In an ideal world, science would be objective. However, much of what we know about design is subjective, reflects the behaviors and preferences of a non-representative sample of the world's population, and is historically built on a small subset of privileged voices. In this class, we will make an effort to learn from a diverse group of designers and researchers, but limits still exist on this diversity. We acknowledge that it is possible that there may be both overt and covert biases in the material due to the lens with which it was written or because of how the participants contributing to the research were chosen. Integrating a diverse set of values, abilities, cultures, etc. is important for building design knowledge that equitably benefits everyone. We would like to discuss issues of diversity in design as part of the course from time to time.

Please contact us if you have any suggestions to improve the quality and diversity of the course materials.

Furthermore, we would like to create a learning environment in our class that supports a diversity of thoughts, perspectives and experiences, and honors your identities (including race, gender, class, sexuality, ability, socioeconomic status, politics, religion, etc.). We (like many people) are still in the process of learning about diverse perspectives and identities. If something is said in class (by anyone) that made you feel uncomfortable, please talk to us about it.

As a concrete step toward creating a civil and supportive environment in our class, we ask everyone to follow the no-dogma rule: Because design directly impacts the world, it is inevitable that our discussions will touch on controversial issues. Everyone is welcome to share their positions, but you have to do it in a manner that is respectful toward people who disagree with you. No position is self-evidently correct. People who support a different position may have good reasons for doing so. You may not pass judgement on people who think differently from you. If you are baffled by what another person says, consider asking Why? Why? Why? until you understand the underlying reason for their stance before jumping to argue your point.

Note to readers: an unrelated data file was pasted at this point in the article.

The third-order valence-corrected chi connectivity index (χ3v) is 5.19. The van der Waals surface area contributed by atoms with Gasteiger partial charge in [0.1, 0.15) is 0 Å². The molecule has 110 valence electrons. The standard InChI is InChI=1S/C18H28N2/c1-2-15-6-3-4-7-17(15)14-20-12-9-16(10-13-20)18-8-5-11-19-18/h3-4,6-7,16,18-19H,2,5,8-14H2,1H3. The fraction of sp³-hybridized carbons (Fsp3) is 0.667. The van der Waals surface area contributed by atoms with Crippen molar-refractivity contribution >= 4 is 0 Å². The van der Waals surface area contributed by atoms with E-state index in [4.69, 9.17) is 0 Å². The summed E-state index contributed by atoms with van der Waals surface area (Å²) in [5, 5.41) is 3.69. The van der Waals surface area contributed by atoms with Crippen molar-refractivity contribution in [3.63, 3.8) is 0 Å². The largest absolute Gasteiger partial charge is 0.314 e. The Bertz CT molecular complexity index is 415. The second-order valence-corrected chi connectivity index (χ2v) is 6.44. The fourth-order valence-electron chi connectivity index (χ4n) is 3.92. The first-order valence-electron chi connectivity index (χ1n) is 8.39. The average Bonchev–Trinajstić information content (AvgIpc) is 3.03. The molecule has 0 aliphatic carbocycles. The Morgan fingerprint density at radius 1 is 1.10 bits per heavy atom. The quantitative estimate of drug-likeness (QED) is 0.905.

If you feel like your performance in the class is being impacted by your experiences outside of class, please don’t hesitate to come and talk with us.

What to do if some piece of course technology fails

It is unlikely, but possible, that some piece of technology we use in the course breaks or that the course staff make a mistake somewhere. For example, we may forget to upload the paper you are supposed to read, the Canvas site may go dead, etc. If you detect a problem, please follow these steps:

  1. See if you can come up with a quick fix (e.g., can you find the paper elsewhere else on the internet?)
  2. Check the discussion forum and if you are the first to notice the problem, create a post to report the problem (and perhaps to share your fix). This will help make sure that everyone is on the same page and that if somebody else has found a solution, they can share it quickly.
  3. Do as much of the work as you can.
  4. Do not panic if the TF or the instructor do not respond immediately — if there is a problem beyond your control, we will accept late work without penalty.

Grading

Your course grade will consist of a combination of your grades on your assignments (80%) and professionalism (20%). Professionalism includes class participation, teamwork, adherence to deadlines, collaboration acknowledgements, timely arrival to your studios, etc. Note that most of the assignments will built toward long-term team-based projects. You will have to do and submit work every week, but we will do major grading only three times during the semester: at the end of the Project 1, four weeks into the Final Projects (at the time you pitch your product concepts) and at the and of Final Projects. Each week, however, you will receive prompt comments on your progress from your TFs. There will also be a small amount of points given each week reflecting whether the team made "serious progress" that week (that's to keep you reasonably paced).

Regrade policy

It is very important to us that all assignments are properly graded. If you believe there is an error in your assignment grading, please submit an explanation in writing to your studio leader (Cc-ing the instructor) within 7 days of receiving the grade. No regrade requests will be accepted orally, and no regrade requests will be accepted more than 7 days after receipt of the initial grade.

Academic Integrity

In general, many activities in the class will be collaborative and we will expect you to work with others. In all cases such collaboration has to be acknowledged. Each assignment and quiz will come with a detailed collaboration policy.

Accommodations for students with disabilities

If you have a health condition that affects your learning or classroom experience, please let the instructors know as soon as possible. We will, of course, provide all the accommodations listed in your AEO letter (if you have one), but we find that sometimes we can do even better if a student helps us understand what really matters to them.

Mental health

If you experience significant stress or worry, changes in mood, or problems eating or sleeping this semester, please do not hesitate to reach out to the professor. There are also several free and confidential resources available to you:

  • Counseling and Mental Health at UHS , 617-495-2042 (during business hours), 617-495-5711 (at all other times)
  • Room 13, 617-495-4969

We recognize that mental health challenges can be intermittent, that a person who is doing great in many aspects of their life may have difficulties with others. We recognize that mental health challenges can be invisible to outsiders making it hard to get the support and understanding you need. We will do everything we can to help.

Lecturing Professor
Elena Glassman
Assistant Professor of Computer Science specializing in human-computer interaction

Office Hours
Maxwell-Dworkin Rm 241
Sign up for a 15 minute slot
Invited Guests
Marion Boulicault
MIT Philosophy Dept